Adverse events more common with off-label drug use

Reuters Health Information: Adverse events more common with off-label drug use

Adverse events more common with off-label drug use

Last Updated: 2015-11-02

By Will Boggs MD

NEW YORK (Reuters Health) - Adverse drug events (ADEs) are more common when drugs are used off label, especially when the off-label use lacks strong scientific evidence, researchers from Canada report.

"Our study demonstrated that physicians need to be cautious in prescribing off-label when there is a lack of strong scientific evidence for the use of the drug for a particular treatment indication," Dr. Tewodros Eguale from McGill University, Montreal, Quebec, told Reuters Health by email. "As a result, physicians have to educate themselves or be equipped with computerized decision support systems to identify drugs and their approved and off-label indications and the scientific evidence associated with off-label uses."

Off-label prescribing is common and, despite concerns that such prescribing contributes to preventable ADEs, there has been no systematic investigation of the effect of real-life off-label use on adverse events.

Dr. Eguale's team used electronic health record data from Quebec to evaluate the association between off-label drug use and ADEs from January 2005 through December 2010.

Almost 12% of prescriptions (17,847/151,305; 11.8%) were for off-label use, and 80.9% of these were for uses that lacked strong scientific evidence, according to the November 2 JAMA Internal Medicine online report.

The overall incidence of ADEs was much higher for off-label than for on-label drug use (19.7 vs 12.5 per 10,000 person-months).

For off-label drugs, the ADE rate was higher when the indication lacked strong scientific evidence than when there was strong scientific evidence supporting their use (21.7 vs 13.2 per 10,000 person-months).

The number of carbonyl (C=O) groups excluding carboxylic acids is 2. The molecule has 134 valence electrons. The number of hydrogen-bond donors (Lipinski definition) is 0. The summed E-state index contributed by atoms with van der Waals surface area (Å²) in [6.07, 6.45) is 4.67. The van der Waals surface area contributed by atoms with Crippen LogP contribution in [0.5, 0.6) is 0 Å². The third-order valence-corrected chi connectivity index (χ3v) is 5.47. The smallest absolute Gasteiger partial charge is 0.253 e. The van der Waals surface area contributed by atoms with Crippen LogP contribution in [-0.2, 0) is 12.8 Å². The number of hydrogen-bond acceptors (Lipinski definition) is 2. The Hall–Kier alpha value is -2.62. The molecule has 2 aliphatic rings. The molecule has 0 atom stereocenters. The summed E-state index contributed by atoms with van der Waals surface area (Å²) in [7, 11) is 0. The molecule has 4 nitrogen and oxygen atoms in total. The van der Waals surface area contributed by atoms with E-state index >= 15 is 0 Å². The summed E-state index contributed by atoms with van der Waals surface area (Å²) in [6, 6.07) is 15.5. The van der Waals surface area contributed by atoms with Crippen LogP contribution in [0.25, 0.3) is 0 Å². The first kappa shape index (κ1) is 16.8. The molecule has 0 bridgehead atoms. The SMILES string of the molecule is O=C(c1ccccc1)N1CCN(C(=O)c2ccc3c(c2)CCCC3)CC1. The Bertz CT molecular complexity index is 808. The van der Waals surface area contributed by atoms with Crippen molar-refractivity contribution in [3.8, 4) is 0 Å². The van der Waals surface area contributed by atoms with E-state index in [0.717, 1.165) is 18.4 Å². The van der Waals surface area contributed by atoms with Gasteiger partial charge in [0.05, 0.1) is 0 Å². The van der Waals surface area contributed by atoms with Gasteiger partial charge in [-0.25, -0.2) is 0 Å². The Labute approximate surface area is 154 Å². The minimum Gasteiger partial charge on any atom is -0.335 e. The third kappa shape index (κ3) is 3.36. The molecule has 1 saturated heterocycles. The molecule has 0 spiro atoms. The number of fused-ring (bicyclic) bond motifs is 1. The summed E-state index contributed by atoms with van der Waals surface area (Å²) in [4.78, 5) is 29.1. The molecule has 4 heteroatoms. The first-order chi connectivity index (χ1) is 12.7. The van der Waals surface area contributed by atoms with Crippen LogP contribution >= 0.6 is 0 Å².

"Off-label uses with strong scientific evidence had the same risk of adverse drug events as on-label uses," Dr. Eguale said.

ADE rates were highest for anti-infectives, followed by gastrointestinal tract drugs, central nervous system drugs, and cardiovascular drugs.

Other variables associated with higher ADE rates included use of more drugs, older age, female sex, and the presence of comorbidities.

"Not all off-label uses are bad, and drug prescribing depends on the context of the patient and the available drugs," Dr. Eguale said. "Physicians should be active participants in the documentation of treatment indications and treatment outcomes. This, in the short term, will facilitate patient care and coordination of care between physicians and pharmacists, and it may also increase patients' medication adherence."

"In the long run, the documentation of treatment indications and treatment outcomes may help to replace the way physicians report adverse drug reactions to drug regulatory bodies," Dr. Eguale said. "If treatment outcomes such as adverse drug reactions are documented in electronic health records, the need to 'report' in spontaneous reporting of adverse drug reaction will effectively be replaced with systematic documentation of adverse drug reactions and other outcomes."

Dr. Chester B. Good, from the University of Pittsburgh in Pennsylvania, coauthored an invited commentary related to this report. He told Reuters Health by email, "I think this study is quite remarkable. Most surprising was the finding that off-label use was so infrequently supported by strong evidence, and that in those situations, patients were more likely to experience an adverse drug event significant enough to warrant discontinuation of that medication."